He said details still need to be worked out, but because it’s temporary it won’t be expensive to set up. With a safer route, university students will opt for cycling instead of driving back and forth from the downtown, he said. Bird Canada, the e-scooter share program started in Windsor this year, is enthused about the proposal. And increasing the number of people taking bikes and e-scooters instead of cars will reduce the demand for downtown parking lots and make them available for affordable housing, Holt said.

Advertisement

Article content

“There are so many ripples that come with changing transportation habits that it’s prudent upon us to actually experiment with some of these things.”

Lori Newton, executive director of Bike Windsor Essex seen at the corner of Wyandotte Street East at George Avenue in Windsor in May 2017.
Lori Newton, executive director of Bike Windsor Essex seen at the corner of Wyandotte Street East at George Avenue in Windsor in May 2017. Photo by Jason Kryk /Windsor Star

He said the youth climate council members did a great job making their case. “These are tremendously talented young people. I really hope they stay engaged in the political process because they’re good.”

University Avenue is currently the subject of an environmental assessment that’s the starting point for an expensive overhaul of the wide, underused street. The youth climate council wants to run the protected bike lanes pilot project to collect data to prove their benefits in terms of increased cycling and improved safety, so they’ll be priority No. 1 when University Avenue is redeveloped.

Advertisement

Article content

It’s one of the major routes in the city’s recently approved Active Transportation Master Plan, said the council’s treasurer and research and advocacy chair Sophie Waters.

“And it’s also a super-wide road that has a lot of space for lanes. It’s one of the areas where we’ll get the least pushback (residents and businesses sometimes opposed separated bike lanes if they take away parking spaces) because there is actually space to put in bike lanes.”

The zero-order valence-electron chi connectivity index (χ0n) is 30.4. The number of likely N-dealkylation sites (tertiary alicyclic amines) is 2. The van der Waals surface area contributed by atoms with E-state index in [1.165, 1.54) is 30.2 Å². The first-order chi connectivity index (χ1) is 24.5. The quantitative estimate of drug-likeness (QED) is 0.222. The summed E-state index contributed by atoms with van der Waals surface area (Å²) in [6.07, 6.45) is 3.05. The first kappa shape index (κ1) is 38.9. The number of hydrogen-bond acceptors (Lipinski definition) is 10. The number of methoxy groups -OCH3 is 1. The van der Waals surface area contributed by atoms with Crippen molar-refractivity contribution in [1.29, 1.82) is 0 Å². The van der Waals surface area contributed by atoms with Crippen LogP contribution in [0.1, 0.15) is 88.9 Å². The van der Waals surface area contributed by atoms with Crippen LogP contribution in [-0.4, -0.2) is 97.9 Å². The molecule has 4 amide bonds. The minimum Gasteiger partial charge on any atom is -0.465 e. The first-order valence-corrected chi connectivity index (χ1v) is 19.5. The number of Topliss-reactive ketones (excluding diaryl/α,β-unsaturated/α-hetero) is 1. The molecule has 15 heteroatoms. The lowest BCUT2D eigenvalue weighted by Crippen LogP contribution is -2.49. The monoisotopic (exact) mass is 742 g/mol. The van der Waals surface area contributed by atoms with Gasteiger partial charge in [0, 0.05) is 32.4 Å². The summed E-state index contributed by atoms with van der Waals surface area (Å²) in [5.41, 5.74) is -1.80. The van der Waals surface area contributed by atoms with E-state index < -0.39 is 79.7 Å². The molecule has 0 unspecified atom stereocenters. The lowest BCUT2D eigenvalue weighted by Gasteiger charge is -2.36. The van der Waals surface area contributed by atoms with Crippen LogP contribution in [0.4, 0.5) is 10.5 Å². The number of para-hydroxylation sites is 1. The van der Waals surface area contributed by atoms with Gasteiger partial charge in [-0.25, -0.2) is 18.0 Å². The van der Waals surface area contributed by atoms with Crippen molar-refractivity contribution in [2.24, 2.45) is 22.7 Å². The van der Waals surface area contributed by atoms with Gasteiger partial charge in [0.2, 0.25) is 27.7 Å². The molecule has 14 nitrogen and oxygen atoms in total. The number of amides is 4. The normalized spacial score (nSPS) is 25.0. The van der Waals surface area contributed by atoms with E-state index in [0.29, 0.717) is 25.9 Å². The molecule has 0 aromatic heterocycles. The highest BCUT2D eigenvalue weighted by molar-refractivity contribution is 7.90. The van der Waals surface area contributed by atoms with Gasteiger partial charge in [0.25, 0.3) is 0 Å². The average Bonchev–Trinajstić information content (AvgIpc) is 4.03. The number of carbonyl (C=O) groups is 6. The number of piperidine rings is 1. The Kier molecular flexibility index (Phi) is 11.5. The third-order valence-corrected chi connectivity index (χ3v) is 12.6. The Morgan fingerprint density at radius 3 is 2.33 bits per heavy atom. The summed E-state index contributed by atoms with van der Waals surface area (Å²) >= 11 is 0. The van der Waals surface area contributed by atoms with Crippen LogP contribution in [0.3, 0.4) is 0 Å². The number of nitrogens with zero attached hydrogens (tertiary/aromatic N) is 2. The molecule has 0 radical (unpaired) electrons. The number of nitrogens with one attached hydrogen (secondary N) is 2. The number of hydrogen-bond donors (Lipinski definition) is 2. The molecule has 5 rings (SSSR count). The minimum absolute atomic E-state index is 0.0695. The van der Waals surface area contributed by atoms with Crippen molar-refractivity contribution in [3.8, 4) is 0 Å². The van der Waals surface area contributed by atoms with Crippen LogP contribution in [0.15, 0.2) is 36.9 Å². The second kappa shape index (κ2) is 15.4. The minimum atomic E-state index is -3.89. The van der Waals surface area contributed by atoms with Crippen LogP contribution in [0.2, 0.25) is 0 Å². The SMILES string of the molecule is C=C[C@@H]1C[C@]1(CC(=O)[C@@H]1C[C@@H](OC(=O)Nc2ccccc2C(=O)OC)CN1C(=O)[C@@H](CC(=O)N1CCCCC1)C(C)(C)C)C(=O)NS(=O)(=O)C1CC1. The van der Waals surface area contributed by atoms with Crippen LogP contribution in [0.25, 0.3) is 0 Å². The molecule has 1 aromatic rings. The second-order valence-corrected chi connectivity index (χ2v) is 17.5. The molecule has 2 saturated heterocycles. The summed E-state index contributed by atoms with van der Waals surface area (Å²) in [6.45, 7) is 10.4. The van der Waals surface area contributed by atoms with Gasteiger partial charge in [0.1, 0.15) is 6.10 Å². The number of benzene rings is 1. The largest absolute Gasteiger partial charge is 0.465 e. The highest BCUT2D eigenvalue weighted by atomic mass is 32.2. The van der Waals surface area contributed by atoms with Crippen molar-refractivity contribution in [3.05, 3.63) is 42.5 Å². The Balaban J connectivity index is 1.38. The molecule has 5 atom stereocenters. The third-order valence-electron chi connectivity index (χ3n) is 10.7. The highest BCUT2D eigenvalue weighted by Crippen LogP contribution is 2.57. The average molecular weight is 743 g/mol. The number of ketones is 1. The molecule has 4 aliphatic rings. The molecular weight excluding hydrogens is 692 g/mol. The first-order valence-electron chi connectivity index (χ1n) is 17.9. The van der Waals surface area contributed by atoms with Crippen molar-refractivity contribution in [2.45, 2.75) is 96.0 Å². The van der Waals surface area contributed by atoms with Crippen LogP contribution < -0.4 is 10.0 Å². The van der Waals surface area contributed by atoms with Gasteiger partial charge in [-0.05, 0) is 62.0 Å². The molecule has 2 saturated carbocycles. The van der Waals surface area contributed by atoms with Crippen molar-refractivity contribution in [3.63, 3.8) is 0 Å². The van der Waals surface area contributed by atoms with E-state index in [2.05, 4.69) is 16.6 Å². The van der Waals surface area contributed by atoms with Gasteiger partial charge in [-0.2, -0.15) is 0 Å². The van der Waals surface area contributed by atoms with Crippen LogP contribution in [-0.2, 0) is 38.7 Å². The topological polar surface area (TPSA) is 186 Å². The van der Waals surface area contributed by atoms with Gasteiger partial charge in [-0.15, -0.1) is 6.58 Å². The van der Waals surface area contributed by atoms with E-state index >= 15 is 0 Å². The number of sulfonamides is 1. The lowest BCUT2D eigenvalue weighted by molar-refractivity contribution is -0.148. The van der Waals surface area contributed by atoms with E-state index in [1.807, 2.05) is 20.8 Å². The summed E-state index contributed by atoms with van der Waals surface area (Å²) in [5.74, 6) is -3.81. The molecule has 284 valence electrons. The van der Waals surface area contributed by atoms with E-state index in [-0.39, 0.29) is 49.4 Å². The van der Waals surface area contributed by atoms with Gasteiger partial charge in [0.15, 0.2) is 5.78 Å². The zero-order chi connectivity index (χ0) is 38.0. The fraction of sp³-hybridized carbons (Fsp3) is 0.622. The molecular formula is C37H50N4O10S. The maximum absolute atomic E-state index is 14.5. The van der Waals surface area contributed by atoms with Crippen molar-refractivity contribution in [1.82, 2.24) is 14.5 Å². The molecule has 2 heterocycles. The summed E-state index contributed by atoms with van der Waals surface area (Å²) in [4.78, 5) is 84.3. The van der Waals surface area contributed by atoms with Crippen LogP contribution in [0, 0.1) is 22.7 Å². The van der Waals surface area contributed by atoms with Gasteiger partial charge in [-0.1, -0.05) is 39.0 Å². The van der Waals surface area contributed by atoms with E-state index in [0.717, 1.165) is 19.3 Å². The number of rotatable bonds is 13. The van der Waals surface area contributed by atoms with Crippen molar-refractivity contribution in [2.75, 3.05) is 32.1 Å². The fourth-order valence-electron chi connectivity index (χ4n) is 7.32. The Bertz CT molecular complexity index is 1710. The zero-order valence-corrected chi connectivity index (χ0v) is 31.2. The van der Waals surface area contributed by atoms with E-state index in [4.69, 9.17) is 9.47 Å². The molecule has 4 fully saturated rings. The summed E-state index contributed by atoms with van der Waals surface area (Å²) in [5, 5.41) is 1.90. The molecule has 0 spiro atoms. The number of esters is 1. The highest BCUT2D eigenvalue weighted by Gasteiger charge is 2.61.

The council members said that the bike lanes have been shown to improve spending at area businesses, improve the environment because of fewer car trips, and encourage immigrants and lower-income people to get out on their bikes because of improved safety.

Vice-president Jana Jandal Alrifai said while the short-term goal is to increase the numbers and widen the demographic of people cycling on University Avenue, “I think in the long term we want to prove Windsor can be a bike-friendly city, it can be a climate-friendly city, it can be youth-friendly. It can be all the things we want it to be.”

[email protected]

Comments

Postmedia is committed to maintaining a lively but civil forum for discussion and encourage all readers to share their views on our articles. Comments may take up to an hour for moderation before appearing on the site. We ask you to keep your comments relevant and respectful. We have enabled email notifications—you will now receive an email if you receive a reply to your comment, there is an update to a comment thread you follow or if a user you follow comments. Visit our Community Guidelines for more information and details on how to adjust your email settings.

File source

Tags
Show More

Related Articles

Back to top button
Close